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I've got three plots combined through Overlay:

Overlay[Table[Plot[PDF[NormalDistribution[0, ss], x], {x, -2, 2}, 
     Axes -> {True, False},
     Ticks -> None,
     PlotRange -> {All, {0, 2}}, 
     ImageSize -> 200], 
     {ss, {.2, .5, 1}}]]

Now I'd like to obtain something like this: overlaid plots with a shift

I tried to achieve that with the Alignment option but to no avail. Thanks in advance for any ideas.

share|improve this question
Offset might be what you need. – Verbeia Jan 16 '14 at 19:26
Is this a one-shot deal? If so, just using drawing tools to combine/align is easiest. Otherwise, Inset or ImageCompose are possibilities. – ciao Jan 16 '14 at 23:13

This is the same as your code plus the horizontal lines and some formatting:

cornflowerBlue = RGBColor[0.392193, 0.584307, 0.929395];
plots = 
    Graphics[{LightGray, Thick,  Line[{{-2, 0}, {2, 0}}]}], (* the line *)
    Plot[PDF[NormalDistribution[0, ss], x], {x, -2, 2}, PlotRange -> All, PlotStyle -> Directive[Thick, cornflowerBlue]]], 
  {ss, {.2, .5, 1}}]

Now we translate each graphic as we assemble them:

  {First /@ plots, 
   Accumulate@ConstantArray[0.5 {1, -1}, Length[plots]] (* generate the shifts *)

Modify the 0.5 {1, -1} translation vector to control the relative translation of the figures.

There are two key points:

  • extracting the graphics primitives from the output of Plot using First
  • using Translate to position them

An advantage of this method is that unlike Overlay it generates an actual Graphics object which is easier to export to the correct size.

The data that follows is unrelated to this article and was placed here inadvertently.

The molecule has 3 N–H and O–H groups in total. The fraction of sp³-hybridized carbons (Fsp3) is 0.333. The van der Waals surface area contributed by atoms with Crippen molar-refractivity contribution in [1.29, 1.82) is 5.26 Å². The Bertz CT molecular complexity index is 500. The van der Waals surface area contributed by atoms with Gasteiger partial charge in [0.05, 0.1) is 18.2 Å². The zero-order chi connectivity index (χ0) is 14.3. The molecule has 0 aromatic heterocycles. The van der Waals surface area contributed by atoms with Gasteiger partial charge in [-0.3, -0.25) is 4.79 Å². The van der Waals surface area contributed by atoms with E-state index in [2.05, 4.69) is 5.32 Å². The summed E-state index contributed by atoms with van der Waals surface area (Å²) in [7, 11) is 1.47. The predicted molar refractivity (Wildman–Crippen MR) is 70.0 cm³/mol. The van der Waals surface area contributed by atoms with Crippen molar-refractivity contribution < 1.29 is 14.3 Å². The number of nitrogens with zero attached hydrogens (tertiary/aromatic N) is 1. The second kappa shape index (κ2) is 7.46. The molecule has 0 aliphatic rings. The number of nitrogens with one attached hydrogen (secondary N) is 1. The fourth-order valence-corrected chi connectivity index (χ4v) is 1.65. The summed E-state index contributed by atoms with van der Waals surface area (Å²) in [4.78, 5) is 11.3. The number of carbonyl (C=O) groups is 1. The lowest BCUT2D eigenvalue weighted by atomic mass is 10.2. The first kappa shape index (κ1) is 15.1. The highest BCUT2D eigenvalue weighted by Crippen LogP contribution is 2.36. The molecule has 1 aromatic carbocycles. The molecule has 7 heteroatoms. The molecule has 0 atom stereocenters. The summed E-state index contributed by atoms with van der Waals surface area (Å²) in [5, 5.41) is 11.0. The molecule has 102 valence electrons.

share|improve this answer
This cobalt looks great but I can't reproduce it, it is significantly darker on my screen :/. – Kuba Feb 21 '14 at 0:34
@Kuba Fixed now. I tend to use the NamedColorsPalette[] from the SciDraw package. I think these may have come with some older version of Mathematica, but I'm not sure. – Szabolcs Feb 21 '14 at 0:56
@Kuba Yes, it's this one where the colours came from, I think the NamedColors package just added a palette to make it easy to choose a pretty one. – Szabolcs Feb 21 '14 at 0:58
Indeed, thank you ;) – Kuba Feb 21 '14 at 1:01

Maybe not exactly what you were looking for, but this reminded me of a plotting function I made recently, so here it is.

data = Table[{x, 
    PDF[NormalDistribution[0, ss], x]}, {ss, {1, .5, .2}}, {x, -2, 
    2, .01}];
data2polygon[list_, offset_] := 
  Module[{forward, backward, zeros, yvalues},
   zeros = PadRight[{}, Length[list]];
   yvalues = PadRight[{}, Length[list], offset];
   forward = Transpose[{list[[All, 1]], yvalues, list[[All, 2]]}];
   backward = Transpose[{Reverse[list[[All, 1]]], yvalues, zeros}];
   Polygon[Join[forward, backward]]];
ptable = Table[
   Graphics3D[{Opacity[0.25], data2polygon[data[[n]], n]}], {n, 
Show[ptable, Boxed -> False]

When the result is spit out, it looks like this

enter image description here

But then you can change the viewing angle with your mouse and you end up with something similar to what you asked for:

enter image description here

And then you could take it farther to add more plots,

data = Table[{x, PDF[NormalDistribution[0, ss], x]}, {ss, 
    1, .1, -.1}, {x, -2, 2, .01}];
ptable = Table[
   Graphics3D[{Opacity[0.55], Red, EdgeForm[Blue], 
     data2polygon[data[[n]], .7 n]}], {n, Length[data]}];
Show[ptable, Boxed -> False]

enter image description here

edit: It would be nice to find a way to automatically label the different plots in that last image, I may try to do so sometime in the future.

share|improve this answer

Seems like a combination of Inset/Offset is the way to go:

plotTab = 
    Table[Plot[PDF[NormalDistribution[0, ss], x], {x, -2, 2}, 
    Axes -> {True, False}, 
    Ticks -> None, 
    PlotRange -> {All, {0, 2}}, 
    ImageSize -> 200], 
    {ss, {.2, .5, 1}}];

    {Inset[plotTab[[ii]], Offset[{10*ii, -10*ii}, {0, 0}]]}, 
    {ii, Length[plotTab]}]]

enter image description here

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